In the mid 1800's Unitarian minister and essayist Ralph Waldo Emerson wrote an essay entitled: Self-Reliance with the theme: "Be yourself. Trust your own inner voice." It urges readers to trust in their own inner voice rather than automatically following popular opinion when making a decision - even if they are denounced for doing so. These ideas were revolutionary at the time, and speaking them was controversial. In fact, when Emerson gave his Divinity School Address in 1838 with many of these same themes, there was a furor that lasted for 2 years and he wasn't invited back to Harvard's Divinity School until 1866 when he was given an honorary doctorate. I guess Harvard Divinity School had learned the error if its ways!

Much can be said for Emerson's point of view. At that time, recognizing that a person could make a personal search for what was true without necessity of Jesus or a church as an intermediary, was downright heresy. This idea resonates with that expressed in Paulo Coelho's book The Alchemist in which he talks of each person having a Personal Legend which he or she needs to discover and live out. Here are some quotes from Coelho's book:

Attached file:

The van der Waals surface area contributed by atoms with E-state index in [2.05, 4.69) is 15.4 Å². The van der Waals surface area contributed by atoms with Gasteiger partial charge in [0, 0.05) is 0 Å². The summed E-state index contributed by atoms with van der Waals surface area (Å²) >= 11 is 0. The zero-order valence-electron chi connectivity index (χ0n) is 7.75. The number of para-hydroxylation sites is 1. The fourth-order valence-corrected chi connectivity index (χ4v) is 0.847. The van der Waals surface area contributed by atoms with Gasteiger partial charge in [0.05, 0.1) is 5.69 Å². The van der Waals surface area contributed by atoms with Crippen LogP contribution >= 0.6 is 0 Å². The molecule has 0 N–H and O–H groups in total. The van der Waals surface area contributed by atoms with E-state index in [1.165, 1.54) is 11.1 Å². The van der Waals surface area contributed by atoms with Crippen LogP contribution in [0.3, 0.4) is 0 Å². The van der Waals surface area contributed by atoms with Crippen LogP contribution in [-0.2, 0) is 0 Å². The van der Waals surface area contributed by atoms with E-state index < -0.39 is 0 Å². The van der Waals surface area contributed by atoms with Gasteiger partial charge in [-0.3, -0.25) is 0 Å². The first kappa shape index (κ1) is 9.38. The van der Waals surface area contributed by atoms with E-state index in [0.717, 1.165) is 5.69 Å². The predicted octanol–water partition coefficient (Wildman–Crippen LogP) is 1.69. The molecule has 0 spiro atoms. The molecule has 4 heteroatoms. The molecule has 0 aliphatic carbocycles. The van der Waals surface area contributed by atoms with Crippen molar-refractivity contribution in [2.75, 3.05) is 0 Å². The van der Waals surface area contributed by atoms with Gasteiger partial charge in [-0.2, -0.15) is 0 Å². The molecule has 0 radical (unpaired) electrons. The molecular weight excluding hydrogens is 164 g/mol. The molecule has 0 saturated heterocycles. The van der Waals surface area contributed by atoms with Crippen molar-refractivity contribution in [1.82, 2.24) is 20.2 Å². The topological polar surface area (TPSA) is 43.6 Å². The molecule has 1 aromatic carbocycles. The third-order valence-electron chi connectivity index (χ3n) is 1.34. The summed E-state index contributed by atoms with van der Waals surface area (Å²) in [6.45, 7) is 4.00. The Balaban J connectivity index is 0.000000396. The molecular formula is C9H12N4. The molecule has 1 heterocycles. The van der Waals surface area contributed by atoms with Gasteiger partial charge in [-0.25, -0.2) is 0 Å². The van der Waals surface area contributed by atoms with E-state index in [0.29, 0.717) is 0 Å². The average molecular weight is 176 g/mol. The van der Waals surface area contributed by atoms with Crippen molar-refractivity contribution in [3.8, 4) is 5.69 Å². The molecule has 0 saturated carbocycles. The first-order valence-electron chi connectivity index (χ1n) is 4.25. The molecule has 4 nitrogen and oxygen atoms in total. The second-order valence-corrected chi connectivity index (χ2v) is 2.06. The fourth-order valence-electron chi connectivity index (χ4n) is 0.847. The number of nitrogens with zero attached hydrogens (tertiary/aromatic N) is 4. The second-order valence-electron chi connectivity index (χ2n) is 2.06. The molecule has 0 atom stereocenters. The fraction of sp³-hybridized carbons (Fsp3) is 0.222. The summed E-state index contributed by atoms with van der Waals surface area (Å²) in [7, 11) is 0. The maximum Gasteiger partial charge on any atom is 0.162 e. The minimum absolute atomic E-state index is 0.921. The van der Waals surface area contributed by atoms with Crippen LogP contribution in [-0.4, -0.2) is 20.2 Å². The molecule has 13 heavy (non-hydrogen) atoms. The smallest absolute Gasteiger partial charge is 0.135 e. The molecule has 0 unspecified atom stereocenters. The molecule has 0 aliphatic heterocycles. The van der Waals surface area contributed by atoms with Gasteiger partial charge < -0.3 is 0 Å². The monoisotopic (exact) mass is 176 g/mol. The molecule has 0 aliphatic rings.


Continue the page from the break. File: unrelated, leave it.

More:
I deeply believe the truth of these statements, and have seen it work in my own life. Yet it isn't the whole truth.

Coelho also has these important things to say in The Alchemist:

These words suggest that as important as our Personal Legend might be, there is also an important component of the truth which involves collective participation and responsibility.

I see in Obama's moment that we have now gone beyond Emerson's notion of individual Self-Reliance to a place where we are not only self-reliant, but also realize that we have a communal accountability for the future. In this time, when we have the potential to get beyond:

We have the potential to come to:

Obama, a gifted orator, recognized the importance of the words of the Hopi elders. In fact he used them in his campaign along with words from Gandhi and from Cesar Chavez, and he was mocked for doing so. Here is a quote from one of his speeches:

"You see, the challenges we face will not be solved with one meeting in one night. It will not be resolved on even a Super Duper Tuesday. Change will not come if we wait for some other person or if we wait for some other time. We are the ones we've been waiting for. We are the change that we seek. We are the hope of those boys who have so little, who've been told that they cannot have what they dream, that they cannot be what they imagine. Yes, they can."